Mark Slavsky A1 Block

Dietary Laws

Devoted Jews try to follow kosher law, which dictates that food cannot be eaten unless it contains certain body parts, the blood has been drained, fruits and vegetables are inspected for bugs, meat is not paired with dairy, and grapes are made by Jews. There are many speculations as to why these laws exist, but two of the most popular theories include healthiness, and being able to distinguish between right and wrong. There are many holidays in Judaism that have dietary restrictions. During Yom Kippur, people fast the entire day unless it is truly harmful for them. During Passover, no form of bread but matzah (picture below) is allowed. During Chabbat, delicious foods are often eaten, including challah (picture bellow). Only a portion of jews observe the kosher laws in a strict manner, but many Jews participate during the three main holidays. The reason for this is simply because some Jews are not willing to give up certain foods, and are not willing to buy only kosher foods (which are often much more expensive).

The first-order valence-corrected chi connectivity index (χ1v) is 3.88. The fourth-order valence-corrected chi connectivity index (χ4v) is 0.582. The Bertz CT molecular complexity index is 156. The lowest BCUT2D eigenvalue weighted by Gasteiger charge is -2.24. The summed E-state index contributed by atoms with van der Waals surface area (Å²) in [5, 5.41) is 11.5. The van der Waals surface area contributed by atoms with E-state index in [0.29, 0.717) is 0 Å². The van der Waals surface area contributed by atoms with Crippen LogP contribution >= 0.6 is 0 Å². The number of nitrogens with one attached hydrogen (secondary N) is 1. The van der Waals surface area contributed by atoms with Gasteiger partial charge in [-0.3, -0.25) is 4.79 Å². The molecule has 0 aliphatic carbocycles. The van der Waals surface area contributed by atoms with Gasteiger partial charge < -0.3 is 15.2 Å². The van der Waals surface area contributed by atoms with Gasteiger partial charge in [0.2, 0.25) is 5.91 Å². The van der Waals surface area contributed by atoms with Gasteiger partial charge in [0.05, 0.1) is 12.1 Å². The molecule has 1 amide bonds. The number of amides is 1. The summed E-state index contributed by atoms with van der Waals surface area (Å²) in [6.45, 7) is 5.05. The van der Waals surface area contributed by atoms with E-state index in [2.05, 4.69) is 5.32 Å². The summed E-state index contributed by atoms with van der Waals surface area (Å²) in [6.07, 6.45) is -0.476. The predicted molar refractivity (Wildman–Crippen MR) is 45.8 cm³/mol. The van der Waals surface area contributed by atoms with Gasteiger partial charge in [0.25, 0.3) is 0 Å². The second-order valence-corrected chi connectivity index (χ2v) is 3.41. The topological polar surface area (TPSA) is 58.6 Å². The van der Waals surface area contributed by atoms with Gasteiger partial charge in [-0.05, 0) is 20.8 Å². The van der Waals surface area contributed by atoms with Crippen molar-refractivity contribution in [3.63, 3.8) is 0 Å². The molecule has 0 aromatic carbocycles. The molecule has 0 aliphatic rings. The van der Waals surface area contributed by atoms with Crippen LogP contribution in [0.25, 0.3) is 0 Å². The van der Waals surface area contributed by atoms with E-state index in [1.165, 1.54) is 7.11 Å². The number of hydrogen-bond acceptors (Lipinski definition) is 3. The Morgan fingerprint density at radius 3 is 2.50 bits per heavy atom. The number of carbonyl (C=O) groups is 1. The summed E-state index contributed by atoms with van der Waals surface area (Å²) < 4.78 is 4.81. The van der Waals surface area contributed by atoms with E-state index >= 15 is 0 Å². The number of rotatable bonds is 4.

Dinner Menu

1. Challah - Buttery, delicious bread
2. Bagels - Often topped of with other ingredients, this form of bread has been in Jewish cuisine for over 400 years
3. Matzah ball soup - Soup made from matzah
4. Knishes - flour and potato dumpling
5. Blintzes - form of Jewish crepes
6. Latkes - potato pancakes served often on Chanukah
7. Holishkes - stuffed cabbage